Prospect rankings primer
Last year's Rays list
The Top Ten
1. Enny Romero
Height/Weight: 6’3” 165 lbs
Drafted/Acquired: International free agent, 2008, Dominican Republic
Previous Ranking: NR
2013 Stats: 0.00 ERA (4.2 IP, 1 H, 0 K, 4 BB) at major-league level, 0.00 ERA (8 IP, 4 H, 2 K, 2 BB) at Triple-A Durham, 2.76 ERA (140.1 IP, 110 H, 110 K, 73 BB) at Double-A Montgomery
The Tools: 7 potential FB; 7 potential CB
What Happened in 2013: After a somewhat disappointing 2012 campaign, Romero failed to crack the top 10 in a strong Rays system, but after a solid season in Double-A, nice flash appearances in the Futures Game and in the majors, and a downturn in status for the farm, Romero jumps the queue to claim the top prospect distinction.
Strengths: Excellent size; remaining projection; loose arm; big arm strength; fastball works in the low-mid 90s; can sit in plus-plus velocity and touch higher; good movement; hard curveball has wipeout potential; slider velocity and two-plane break; changeup will flash above-average potential in the mid-80s with late action.
Weaknesses: Well below-average command; release point/slot inconsistency; can get around on the curve and lose snap/rotation; more slurvy action and less bite; changeup is often overthrown and true; more deliberate with secondary stuff.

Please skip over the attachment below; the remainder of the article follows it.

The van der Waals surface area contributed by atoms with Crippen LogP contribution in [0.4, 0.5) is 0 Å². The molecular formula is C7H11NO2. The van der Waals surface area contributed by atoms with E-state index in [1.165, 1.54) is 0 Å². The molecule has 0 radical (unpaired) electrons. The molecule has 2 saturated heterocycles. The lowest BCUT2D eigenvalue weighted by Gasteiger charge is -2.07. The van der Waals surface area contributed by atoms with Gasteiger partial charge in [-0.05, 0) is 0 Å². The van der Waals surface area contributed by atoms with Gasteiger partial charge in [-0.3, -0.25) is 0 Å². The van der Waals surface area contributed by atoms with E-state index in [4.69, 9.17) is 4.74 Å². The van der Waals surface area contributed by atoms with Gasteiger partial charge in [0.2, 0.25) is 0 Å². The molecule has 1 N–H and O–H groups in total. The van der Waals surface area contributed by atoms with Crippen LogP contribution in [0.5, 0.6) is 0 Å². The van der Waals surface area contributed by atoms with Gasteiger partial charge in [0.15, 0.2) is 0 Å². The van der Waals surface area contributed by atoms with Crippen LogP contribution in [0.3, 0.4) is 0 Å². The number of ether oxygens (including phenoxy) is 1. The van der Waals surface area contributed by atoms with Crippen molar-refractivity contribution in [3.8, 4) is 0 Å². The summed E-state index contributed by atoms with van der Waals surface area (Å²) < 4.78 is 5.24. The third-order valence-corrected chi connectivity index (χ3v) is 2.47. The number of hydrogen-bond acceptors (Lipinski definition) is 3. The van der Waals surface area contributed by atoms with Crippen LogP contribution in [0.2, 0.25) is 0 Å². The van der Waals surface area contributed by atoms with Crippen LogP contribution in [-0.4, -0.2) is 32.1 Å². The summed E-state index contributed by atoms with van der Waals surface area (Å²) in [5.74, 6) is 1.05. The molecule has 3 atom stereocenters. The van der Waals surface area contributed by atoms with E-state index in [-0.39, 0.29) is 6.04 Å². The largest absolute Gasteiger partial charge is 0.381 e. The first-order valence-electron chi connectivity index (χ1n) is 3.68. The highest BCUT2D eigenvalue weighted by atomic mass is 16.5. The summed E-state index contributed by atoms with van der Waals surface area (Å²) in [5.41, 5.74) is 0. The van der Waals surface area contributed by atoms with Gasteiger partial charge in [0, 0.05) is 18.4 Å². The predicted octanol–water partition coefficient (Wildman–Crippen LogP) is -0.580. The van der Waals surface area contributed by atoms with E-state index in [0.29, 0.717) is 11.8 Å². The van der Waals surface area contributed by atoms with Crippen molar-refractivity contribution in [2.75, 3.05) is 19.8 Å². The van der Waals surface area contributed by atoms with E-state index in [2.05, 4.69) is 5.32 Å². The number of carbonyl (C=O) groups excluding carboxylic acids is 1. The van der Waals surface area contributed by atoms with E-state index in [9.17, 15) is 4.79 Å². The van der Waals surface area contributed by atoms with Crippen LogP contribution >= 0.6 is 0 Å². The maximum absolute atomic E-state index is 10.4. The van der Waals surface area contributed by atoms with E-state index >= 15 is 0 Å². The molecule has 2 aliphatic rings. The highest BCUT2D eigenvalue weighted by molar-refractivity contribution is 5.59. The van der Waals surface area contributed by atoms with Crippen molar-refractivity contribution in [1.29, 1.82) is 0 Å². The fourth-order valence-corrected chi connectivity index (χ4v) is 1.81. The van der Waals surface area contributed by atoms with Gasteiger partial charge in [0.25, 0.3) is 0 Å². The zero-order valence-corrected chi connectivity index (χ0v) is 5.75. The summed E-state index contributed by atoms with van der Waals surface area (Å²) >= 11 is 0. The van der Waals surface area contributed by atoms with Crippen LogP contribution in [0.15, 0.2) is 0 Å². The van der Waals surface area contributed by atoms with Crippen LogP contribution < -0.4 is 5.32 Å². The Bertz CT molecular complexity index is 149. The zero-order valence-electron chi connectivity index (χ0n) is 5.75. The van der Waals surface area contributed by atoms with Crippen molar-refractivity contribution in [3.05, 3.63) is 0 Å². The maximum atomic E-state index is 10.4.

Overall Future Potential: 6; no. 3 starter
Realistic Role: 5; late-innings reliever (setup/closer)
Risk Factor/Injury History: Low risk; 27 starts at Double-A level
Bret Sayre’s Fantasy Take: As a likely reliever, Romero is one of the least valuable of all the organizational top guns in this series in the fantasy world. Even if he does stick in the rotation, the lack of control will go a long way toward suppressing his potential in WHIP and wins. And if he ends up in the Tampa Bay pen soon, both the logjam of relievers ahead of him and the disincentive for small market teams to give pre-arb players save opportunities will likely leave you looking elsewhere for saves.
The Year Ahead: My opinions on Romero have often been schizophrenic, as I dance between the reality of his skill set and the fantasy about what he has the potential to become. In bursts, Romero is a legit late-innings weapon, a lengthy lefty with a mid-90s heater (he can go get more) and a bat-missing breaking ball. The command is very limiting, but several industry sources suggested Romero could still find success in a rotation as an effectively wild type, and I’m starting to come around to the idea that he could find his way as a starter. Romero has made 77 minor-league starts the last three seasons, so he has the durability to take the ball every fifth day and log innings. His biggest roadblock is his command, and any step forward on that front could propel him into a major-league rotation where the stuff will most definitely play.
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